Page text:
Then one fateful day an email dropped in my inbox with the subject line “SEO Audit – Pagespeed Improvement.” Curiously I opened it, as it turned out a client who had a website with us had outsourced his SEO requirements (which made sense at the time) and the agency he had used specifically required “the website to get at least 90/100 with pagespeed insights.”
That quote haunts me to this day.
Not only because (at the time anyway) in 2014 knowledge about how to do this was sparse. There was a mish-mash of articles across the length and breadth of the internet about caching and image optimization and how to properly queue your resources. But that was it, it was a very blind-leading-the-blind situation.
Also, for background, because the site in question was a complicated woocommerce build with a lot of bespoke functionality (including integration with an external ordering system and product customisation) we were fighting an uphill battle as it was.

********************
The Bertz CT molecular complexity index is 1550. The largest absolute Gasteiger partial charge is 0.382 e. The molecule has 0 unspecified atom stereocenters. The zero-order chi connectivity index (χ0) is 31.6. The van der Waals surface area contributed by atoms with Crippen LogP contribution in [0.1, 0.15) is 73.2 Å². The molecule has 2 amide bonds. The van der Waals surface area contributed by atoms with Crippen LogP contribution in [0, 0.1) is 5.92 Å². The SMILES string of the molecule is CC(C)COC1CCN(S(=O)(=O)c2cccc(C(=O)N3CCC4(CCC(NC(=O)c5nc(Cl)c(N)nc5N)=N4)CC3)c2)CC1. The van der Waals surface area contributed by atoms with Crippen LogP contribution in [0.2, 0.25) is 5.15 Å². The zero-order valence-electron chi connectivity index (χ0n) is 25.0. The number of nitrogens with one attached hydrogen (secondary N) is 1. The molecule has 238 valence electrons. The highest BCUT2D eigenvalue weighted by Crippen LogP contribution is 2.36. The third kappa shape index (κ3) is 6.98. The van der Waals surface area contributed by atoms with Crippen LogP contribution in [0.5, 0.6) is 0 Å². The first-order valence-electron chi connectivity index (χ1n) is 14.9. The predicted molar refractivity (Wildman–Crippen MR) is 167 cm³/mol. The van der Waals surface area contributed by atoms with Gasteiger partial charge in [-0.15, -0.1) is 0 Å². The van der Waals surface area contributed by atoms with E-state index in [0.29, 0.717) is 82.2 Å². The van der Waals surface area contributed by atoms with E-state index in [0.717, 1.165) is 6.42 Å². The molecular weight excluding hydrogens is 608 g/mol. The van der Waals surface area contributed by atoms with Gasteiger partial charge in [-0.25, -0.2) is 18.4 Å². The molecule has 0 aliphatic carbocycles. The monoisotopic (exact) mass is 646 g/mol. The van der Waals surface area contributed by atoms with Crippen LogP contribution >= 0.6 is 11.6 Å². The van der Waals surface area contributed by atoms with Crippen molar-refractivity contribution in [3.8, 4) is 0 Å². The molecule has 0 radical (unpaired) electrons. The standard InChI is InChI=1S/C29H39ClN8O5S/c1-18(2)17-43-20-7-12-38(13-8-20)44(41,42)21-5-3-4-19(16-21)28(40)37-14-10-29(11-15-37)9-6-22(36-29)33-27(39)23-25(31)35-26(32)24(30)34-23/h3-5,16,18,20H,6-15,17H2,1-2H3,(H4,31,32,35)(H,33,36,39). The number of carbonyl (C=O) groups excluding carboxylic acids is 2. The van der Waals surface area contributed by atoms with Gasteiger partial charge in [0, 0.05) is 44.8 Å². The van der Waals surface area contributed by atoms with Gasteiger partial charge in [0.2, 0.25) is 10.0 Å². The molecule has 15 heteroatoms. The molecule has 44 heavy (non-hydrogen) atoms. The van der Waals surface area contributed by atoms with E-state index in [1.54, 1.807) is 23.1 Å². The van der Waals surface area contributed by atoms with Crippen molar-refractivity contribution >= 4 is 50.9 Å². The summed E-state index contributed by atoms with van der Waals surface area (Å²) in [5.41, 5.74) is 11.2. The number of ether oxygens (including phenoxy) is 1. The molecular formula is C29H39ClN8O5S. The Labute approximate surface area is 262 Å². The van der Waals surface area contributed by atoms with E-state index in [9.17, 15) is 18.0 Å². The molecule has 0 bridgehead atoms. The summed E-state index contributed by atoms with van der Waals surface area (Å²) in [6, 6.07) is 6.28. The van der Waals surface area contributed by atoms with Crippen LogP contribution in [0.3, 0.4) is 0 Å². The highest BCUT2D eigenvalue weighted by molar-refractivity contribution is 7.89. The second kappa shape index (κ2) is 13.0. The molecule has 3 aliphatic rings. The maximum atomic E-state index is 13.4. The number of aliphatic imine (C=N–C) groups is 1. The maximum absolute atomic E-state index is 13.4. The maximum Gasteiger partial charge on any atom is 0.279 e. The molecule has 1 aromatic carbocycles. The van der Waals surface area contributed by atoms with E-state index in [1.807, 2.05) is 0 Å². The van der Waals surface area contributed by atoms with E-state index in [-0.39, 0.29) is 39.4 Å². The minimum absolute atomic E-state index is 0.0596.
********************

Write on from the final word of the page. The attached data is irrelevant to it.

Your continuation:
Needless to say – 3 days later, a lot of trial and error, some very frustrating JS errors and a lot of tears we were at 70/100. I’d fought through the endless lists of optimisation rules, picked apart my own code to claw those extra points in, I could see the summit…And then the wheels fell off, one crucial JS change and the score shot down to 45/100.
Why you ask? Because I followed a rule Pagespeed Insights asked me to.
Fast Forward a couple of years and the landscape of things has changed drastically